How to identify suitable indicators
Tim OConnor gives some advice on How to use leading indicators to drive business execution. Tim suggests starting with the key outcomes or results your business is working toward.
- What is it you want to achieve?
- What developments you want to have indicated as early as possible?
- How do these developments influence your overall goals and objectives?
These organizational goals should be deconstructed backwards. That means to deconstruct the organization’s core processes and to identify cause-and-effect-chains. As Tim states,
this exercise alone can generate important discussions about how core processes occur in any business, and it can uncover inaccurate assumptions that some leaders or team members may have about how things get done in the organization.
This deconstruction process should lead to some variables that have a direct or indirect impact …
- on the overall goal or
- on major decision situations for the business.
Problems with the use of early indicators for business purposes
Despite all the benefits, it is not advisable to rely on early indicators for business decisions too much. There are some problems that are not easily solved:
- There are few direct cause-and-effect-relationships in business. Organizations operate in a complex, networked world. Business outcomes normally depend on a whole range of variables that have complex interdependencies. The change in one variable may weaken or enhance the effect of the change from another variable.
Users of early indicators have a natural tendency to implicitly assume simple and direct relationships. Interdependencies are easily ignored. They have, however, a significant impact on the quality of the forecast.
- Known interrelations between two variables may change over time. This is even more the case in today’s dynamic business world. Consequently, early indicators may not be relevant forever. Thus, the indicator should be checked regularly and – if necessary – adjusted. I guess that companies don’t do that all too often.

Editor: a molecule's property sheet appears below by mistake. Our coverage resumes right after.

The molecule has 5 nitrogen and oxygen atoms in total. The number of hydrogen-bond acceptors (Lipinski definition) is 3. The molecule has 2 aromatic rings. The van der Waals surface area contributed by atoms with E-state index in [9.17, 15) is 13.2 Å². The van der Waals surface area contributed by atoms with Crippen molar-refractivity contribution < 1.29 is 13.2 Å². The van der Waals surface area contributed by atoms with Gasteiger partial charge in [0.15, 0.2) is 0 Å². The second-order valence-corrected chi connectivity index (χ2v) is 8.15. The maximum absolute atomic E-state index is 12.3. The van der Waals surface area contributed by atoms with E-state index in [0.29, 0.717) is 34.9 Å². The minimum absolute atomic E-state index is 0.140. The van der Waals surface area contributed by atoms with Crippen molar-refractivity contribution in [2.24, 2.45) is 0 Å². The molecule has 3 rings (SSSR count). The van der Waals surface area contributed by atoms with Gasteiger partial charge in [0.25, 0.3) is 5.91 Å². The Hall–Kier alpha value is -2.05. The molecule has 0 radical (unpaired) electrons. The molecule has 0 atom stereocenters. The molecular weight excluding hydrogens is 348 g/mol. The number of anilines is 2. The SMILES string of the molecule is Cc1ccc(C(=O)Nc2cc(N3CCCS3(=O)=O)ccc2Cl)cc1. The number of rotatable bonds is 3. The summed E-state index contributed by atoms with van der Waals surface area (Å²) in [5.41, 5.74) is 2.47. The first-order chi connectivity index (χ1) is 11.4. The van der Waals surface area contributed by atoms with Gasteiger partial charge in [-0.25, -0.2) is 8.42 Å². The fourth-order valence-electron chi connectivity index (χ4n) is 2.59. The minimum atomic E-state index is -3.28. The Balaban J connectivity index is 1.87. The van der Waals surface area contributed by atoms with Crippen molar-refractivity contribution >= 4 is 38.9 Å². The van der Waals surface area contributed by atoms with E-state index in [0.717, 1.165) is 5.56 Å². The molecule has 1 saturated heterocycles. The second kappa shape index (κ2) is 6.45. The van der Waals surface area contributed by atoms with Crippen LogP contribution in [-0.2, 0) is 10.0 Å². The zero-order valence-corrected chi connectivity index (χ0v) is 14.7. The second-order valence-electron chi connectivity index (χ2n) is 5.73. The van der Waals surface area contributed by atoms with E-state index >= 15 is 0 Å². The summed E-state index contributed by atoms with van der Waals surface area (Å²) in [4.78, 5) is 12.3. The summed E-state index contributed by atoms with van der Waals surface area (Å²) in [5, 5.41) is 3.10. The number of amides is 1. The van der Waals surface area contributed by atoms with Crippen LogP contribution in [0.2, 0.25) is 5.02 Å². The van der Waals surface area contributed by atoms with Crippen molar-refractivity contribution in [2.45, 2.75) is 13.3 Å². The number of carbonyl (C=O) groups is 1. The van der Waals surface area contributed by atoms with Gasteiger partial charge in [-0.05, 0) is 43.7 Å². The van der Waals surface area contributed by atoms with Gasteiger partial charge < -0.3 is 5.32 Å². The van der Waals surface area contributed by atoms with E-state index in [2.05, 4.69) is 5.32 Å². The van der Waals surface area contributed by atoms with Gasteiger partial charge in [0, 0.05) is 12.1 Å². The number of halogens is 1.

- It is very difficult to identify a suitable indicator for a particular forecasting issue. You not only have to find a matching indicator that has some correlation with your businesses performance (or with whatever you want to have indicated). You also have to understand how exactly those two sets of data are interrelated. Does a 50 % increase in the indicator lead to a 50 % increase in your performance? Or will the increase be 20 % / 85 %? Or will your performance actually decrease? Are there any other factors that have an impact on your performance?
- I have seen top managers who demanded “an early indicator for our business” – meaning one indicator. The problem was that this was a billion-Euro business with a lot of product lines, markets and customers. It would have been difficult enough to find one indicator for each business unit.
- Early indicators are easier to find for business activities in later stages of an industries value chain, such as products for end-users (cars, home appliances, services). If you happen to work in an earlier stage of the value chain (e.g. supplier of raw materials or components) you may find it very hard to find something that happens even before you see an impact in your business figures. On the contrary, your results (i.e. orders, earnings, stock quotes) may serve as an early indicator for your customers and for your customers’ customers.
- Early indicators in use for corporate purposes were developed either by scientists with a mathematical / statistical background or by other business people. In the first case, the indicator has more credibility, since it has a scientific basis. However, this scientific basis often is a complex mathematical model that few non-mathematicians will understand. Thus the indicator will always be a bit of a ‘black box’. If needed, this fact may serve as a good reason to question the results.
In the other case, the indicator lacks that scientific basis. Hence, the indicator could be questioned as ‘just a best guess’ which is not verified.
- Time delay is another issue. Many internal and external data are available only with a significant time delay. The moment they are published you may already see the change that the variable was actually intended to indicate.
We can see that early indicators should be used with care. As Nouriel Roubini states:
The best advice I can give you is to realize that there is an unavoidable amount of uncertainty in the economy. … Perhaps the best lesson you can take from this is that the future is, to a large extent, unpredictable. It’s misleading, and probably dangerous, to assume otherwise, no matter what you pay your economists.